Our opinion of what people or things should or shouldn’t do in response to what is happening needs to go upward in prayerful submission to the Divine filtering process of God. This may only take a few moments or it could take weeks. The point is, we are turning to God to bring His answers and not relying on our own earthly wisdom to solve the problems. We don’t see the whole picture like God sees it. As we wait on God for answers, we are submitting to His vision. We can cast our anxieties about the situation on Him and let Him carry us in peace toward His comprehensive plan of action, which often includes waiting and seemingly doing nothing.
James 5:10 As an example of suffering and patience, brothers and sisters, take the prophets who spoke in the Lord’s name. 11 Think of how we regard as blessed those who have endured. You have heard of Job’s endurance and you have seen the Lord’s purpose, that the Lord is full of compassion and mercy. 12 And above all, my brothers and sisters, do not swear, either by heaven or by earth or by any other oath. But let your “Yes” be yes and your “No” be no, so that you may not fall into judgment.
One way to interpret James directive to “not “swear” can mean that we don’t give into an impatient soul’s response to a perceived injustice by lashing out in verbal anger expressed through swearing. This expression of anger will not accomplish the righteousness of God.
James 1:19-20 This you know, my beloved brethren. But everyone must be quick to hear, slow to speak and slow to anger; 20 for the anger of man does not achieve the righteousness of God.
Overcoming the Anger of Injustice
If we choose to indulge vengeful anger, it’s usually because we blame God and don’t trust Him to bring the kind of resolve we may selfishly prefer. We let what we want supersede what God wants. But Jesus walked in deep submission to His Father’s leadership and never took matters of injustice into His own hands. He always waited on His Father to lead and direct Him. This is God’s way for us.
Without this deep submission to God, our unsanctified, defensive, self-protecting egos will always get the better of us. Apart from God’s Truth and Love driving our motives, the human perspective can only view injustice through a foggy, self-centered lens. We cannot see clearly as God sees all things. When we align with God’s Spirit of Truth, we can expect God’s way through the situation to activate. But we must remember that His ways are not our ways. He is looking out for everyone, not just us.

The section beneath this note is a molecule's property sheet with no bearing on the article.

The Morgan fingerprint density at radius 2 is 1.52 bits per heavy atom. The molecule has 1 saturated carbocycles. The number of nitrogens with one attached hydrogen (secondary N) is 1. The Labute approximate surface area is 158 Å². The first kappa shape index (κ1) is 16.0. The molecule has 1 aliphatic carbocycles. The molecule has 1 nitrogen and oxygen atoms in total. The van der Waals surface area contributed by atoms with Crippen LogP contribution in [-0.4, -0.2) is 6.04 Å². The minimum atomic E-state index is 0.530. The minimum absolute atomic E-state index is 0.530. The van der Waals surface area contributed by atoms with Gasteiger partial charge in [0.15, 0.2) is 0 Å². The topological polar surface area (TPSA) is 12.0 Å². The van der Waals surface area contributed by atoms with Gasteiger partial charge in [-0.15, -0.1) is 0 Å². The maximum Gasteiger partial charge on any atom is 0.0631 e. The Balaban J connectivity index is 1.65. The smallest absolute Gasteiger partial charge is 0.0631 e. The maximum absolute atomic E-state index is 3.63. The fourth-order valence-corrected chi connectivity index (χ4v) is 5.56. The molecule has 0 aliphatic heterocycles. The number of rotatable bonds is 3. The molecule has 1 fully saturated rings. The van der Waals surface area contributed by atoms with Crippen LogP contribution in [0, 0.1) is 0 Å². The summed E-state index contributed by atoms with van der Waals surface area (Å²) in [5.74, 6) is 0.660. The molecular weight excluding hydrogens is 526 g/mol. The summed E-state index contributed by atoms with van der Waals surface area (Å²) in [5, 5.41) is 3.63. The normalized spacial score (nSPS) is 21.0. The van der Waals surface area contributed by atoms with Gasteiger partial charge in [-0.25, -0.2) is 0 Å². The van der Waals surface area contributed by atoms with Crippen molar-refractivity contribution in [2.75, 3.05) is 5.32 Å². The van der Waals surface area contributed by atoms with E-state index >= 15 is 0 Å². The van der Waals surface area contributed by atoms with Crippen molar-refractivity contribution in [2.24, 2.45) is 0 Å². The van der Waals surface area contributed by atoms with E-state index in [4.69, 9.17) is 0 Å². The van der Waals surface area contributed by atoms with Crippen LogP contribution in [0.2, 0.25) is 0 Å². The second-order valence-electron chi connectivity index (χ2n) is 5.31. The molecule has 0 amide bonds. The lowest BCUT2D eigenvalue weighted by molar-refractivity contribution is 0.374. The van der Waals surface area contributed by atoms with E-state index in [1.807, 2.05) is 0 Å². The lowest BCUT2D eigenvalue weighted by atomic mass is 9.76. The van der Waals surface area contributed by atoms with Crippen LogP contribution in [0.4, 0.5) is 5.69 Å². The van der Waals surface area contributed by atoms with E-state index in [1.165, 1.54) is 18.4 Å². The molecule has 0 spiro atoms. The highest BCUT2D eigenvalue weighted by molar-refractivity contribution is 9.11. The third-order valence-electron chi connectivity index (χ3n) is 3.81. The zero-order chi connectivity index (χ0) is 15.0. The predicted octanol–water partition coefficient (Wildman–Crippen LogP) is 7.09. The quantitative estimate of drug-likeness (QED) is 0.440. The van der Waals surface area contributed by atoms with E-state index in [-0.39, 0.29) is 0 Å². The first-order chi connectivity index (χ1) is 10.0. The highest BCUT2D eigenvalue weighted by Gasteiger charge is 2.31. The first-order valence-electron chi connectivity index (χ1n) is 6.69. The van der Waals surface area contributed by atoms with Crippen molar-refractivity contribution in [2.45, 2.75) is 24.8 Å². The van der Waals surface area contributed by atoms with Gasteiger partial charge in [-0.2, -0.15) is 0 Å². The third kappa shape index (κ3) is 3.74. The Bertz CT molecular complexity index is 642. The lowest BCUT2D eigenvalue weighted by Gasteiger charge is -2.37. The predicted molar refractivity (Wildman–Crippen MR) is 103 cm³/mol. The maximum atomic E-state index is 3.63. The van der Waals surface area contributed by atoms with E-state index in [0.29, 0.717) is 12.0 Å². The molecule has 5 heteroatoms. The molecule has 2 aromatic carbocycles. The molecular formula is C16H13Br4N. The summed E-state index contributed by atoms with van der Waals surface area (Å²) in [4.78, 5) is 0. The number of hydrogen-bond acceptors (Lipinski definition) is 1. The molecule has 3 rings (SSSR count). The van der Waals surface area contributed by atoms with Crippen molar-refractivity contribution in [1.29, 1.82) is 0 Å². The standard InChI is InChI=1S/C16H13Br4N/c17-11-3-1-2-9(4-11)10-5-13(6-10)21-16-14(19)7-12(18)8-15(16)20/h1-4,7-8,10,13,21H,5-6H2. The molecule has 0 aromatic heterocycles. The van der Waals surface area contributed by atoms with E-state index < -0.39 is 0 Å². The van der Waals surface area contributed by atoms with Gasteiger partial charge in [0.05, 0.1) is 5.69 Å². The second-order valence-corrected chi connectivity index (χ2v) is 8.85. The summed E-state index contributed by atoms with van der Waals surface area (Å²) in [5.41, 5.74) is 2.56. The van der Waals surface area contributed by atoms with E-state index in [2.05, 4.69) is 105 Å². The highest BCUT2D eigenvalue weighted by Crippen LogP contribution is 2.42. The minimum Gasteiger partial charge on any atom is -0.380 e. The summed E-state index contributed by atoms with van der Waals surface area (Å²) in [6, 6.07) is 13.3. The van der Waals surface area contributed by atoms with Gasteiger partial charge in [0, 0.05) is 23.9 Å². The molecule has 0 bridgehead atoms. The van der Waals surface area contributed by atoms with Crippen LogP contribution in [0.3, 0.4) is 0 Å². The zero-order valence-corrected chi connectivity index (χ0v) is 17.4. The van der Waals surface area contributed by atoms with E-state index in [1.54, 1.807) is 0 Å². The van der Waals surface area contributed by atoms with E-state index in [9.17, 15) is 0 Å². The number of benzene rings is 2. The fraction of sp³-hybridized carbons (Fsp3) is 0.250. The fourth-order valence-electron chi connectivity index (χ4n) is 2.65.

James 3:17 But the wisdom from above is first pure, then peaceable, gentle, reasonable, full of mercy and good fruits, unwavering, without hypocrisy.
God sanctifies our egos by means of first bringing our sense of right-and-wrong into full alignment with His Word. Through the process of dying to self and growing in intimacy with Jesus Christ, we will better appreciate His ways of dealing with injustice. He often uses injustice to heal and deliver us from retaliatory aggression and irresponsible passivity. Heaven’s wisdom promises pure and peaceable results. The best way to prevent our soulish anger from rising up and making things worse is to turn to the Father for help.
Responding to Injustice
Romans 12 describes how mature Christians should practice kingdom justice and it does not include angry, self-righteous, ego-driven reactions. In fact, the Bible requires a very different and even difficult response. One we can only give if we are filled with the Holy Spirit. That’s why we need to spend time with Jesus and cultivate intimacy with Him. When injustice comes our way, the closer we are to Jesus, the more His nature will manifest through us. If we don’t invest in our love relationship with Jesus, we won’t act like Him when trouble comes.
Romans 12:14, 16-21 Bless those who persecute you; bless and do not curse…16 Be of the same mind toward one another; do not be haughty in mind, but associate with the lowly. Do not be wise in your own estimation. 17 Never pay back evil for evil to anyone. Respect what is right in the sight of all men. 18 If possible, so far as it depends on you, be at peace with all men. 19 Never take your own revenge, beloved, but leave room for the wrath of God, for it is written, “VENGEANCE IS MINE, I WILL REPAY,” says the Lord. 20 “BUT IF YOUR ENEMY IS HUNGRY, FEED HIM, AND IF HE IS THIRSTY, GIVE HIM A DRINK; FOR IN SO DOING YOU WILL HEAP BURNING COALS ON HIS HEAD.” 21 Do not be overcome by evil, but overcome evil with good.
We can ask the Holy Spirit to reveal where we are vulnerable to unrighteous anger and where our unsanctified ego is defensive, competitive, and vengeful. Then when injustice hits, and our unrighteous heart condition is revealed, we can ask Jesus to forgive and cleanse us, and then entrust what concerns us to the Father to figure things out, since He will judge all situations righteously.
In conclusion, we need to endure until the will of God is done in the earth. Only God knows when His will is done. If we don’t endure, we won’t have the character to carry the glory and minister in His fullness. We need to wait on God, seek His will above our own, turn away from idols, pray with each other to strengthen and encourage each other, and not misuse our money and resources to kick the can down the road, that only delays our preparation—which necessarily includes endurance. The birthing of a new day and the new life of God is at hand. Will we enter into it or just watch it happen from the sidelines?